Skip to comments.The Vietnam War We Ignore
Posted on 10/19/2009 12:20:41 PM PDT by neverdem
AS President Obama and his advisers contemplate a new course for Afghanistan, many commentators are suggesting analogies with earlier conflicts, particularly the war in Vietnam. Such comparisons can be useful, but only if the characterizations of earlier wars are accurate and lessons are appropriately applied.
Vietnam is particularly tricky. While avoiding the missteps made there is of course a priority, few seem aware of the many successful changes in strategy undertaken in the later years of the conflict. The credit for those accomplishments goes in large part to three men: Ellsworth Bunker, who became the American ambassador to South Vietnam in 1967; William Colby, the C.I.A. officer in charge of rural pacification efforts; and Gen. Creighton Abrams, who became the top American commander there in 1968.
A closer look at key aspects of how these men rethought their war may prove instructive to those considering our options in Afghanistan today. Among their principles were these:
Fight one war: Abrams, Bunker and Colby agreed that the war would be fought and won or lost in the villages. They decided to put equal priority on all key aspects of the war thus the improvement of South Vietnams armed forces and the elimination of covert Vietcong bases and refuges in rural areas were given the same emphasis as large combat operations.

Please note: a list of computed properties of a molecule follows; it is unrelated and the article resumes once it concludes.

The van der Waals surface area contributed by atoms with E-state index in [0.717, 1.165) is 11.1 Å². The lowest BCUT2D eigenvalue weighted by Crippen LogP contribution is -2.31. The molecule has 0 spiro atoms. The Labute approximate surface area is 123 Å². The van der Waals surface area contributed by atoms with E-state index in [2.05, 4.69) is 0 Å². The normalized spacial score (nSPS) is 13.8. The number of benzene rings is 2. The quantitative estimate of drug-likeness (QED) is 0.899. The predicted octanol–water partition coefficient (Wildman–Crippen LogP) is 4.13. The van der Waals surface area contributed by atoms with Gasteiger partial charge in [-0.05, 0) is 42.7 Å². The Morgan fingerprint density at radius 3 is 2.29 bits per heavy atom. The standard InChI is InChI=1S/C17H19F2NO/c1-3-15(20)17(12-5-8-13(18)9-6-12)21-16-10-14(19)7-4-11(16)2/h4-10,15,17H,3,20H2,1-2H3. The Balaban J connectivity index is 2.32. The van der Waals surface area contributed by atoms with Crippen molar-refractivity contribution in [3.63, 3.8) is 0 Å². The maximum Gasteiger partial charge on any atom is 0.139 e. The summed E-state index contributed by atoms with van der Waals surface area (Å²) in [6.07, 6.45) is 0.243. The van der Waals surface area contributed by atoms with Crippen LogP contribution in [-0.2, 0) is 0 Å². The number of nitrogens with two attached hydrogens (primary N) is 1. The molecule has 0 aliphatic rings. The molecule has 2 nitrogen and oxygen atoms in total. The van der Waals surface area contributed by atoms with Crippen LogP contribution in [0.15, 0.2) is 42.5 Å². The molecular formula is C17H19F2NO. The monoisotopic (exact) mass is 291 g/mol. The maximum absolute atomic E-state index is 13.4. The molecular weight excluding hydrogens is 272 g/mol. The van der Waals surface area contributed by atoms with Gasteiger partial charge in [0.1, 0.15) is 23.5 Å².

In Afghanistan, it is vital that American and NATO troops get out of their protected bases to work alongside Afghan forces and build trust with civilians. In some ways this may be trickier than in Vietnam, as our troops will have to navigate the tribal and ethnic rivalries that have long divided Afghan society.
Rethink combat operations: The early strategy in Vietnam was to use large units in search and destroy sweeps often on ground of...
(Excerpt) Read more at nytimes.com ...
KHE SAN comes to mind.
Vietnam was lost because bureaucrats in Washington started dictating a more sensitive approach. They started making certain targets off limits and stopped the carpet bombing that brought the North to it's knees. It was the North that tricked the politicians into stopping the bombing by offering to join peace talks.
The Afghanistan war is now, FINALLY, more like Vietnam because our government is trying to find the most politically advantageous course of action to pacify voters and has forgotten about winning or keeping our troops from harm.
Even fewer seem aware of this particular definition of "successful."
The lesson from Vietnam is don’t go to war without popular support behind you.
And by the way, the US never lost a military engagement in Vietnam.
The first requirement in any war would seem to be a desire for our side to win the war rather than a desire to war on the people of this country as they increasingly express their alarm and concerns.
That is the part of the war that I forgot about. John Kerry did his best to stab us in the back along with Hanoi jane. My brother was coming home through Alaska and jane the twit told them to go AWOL and not go. She was telling them don't go home.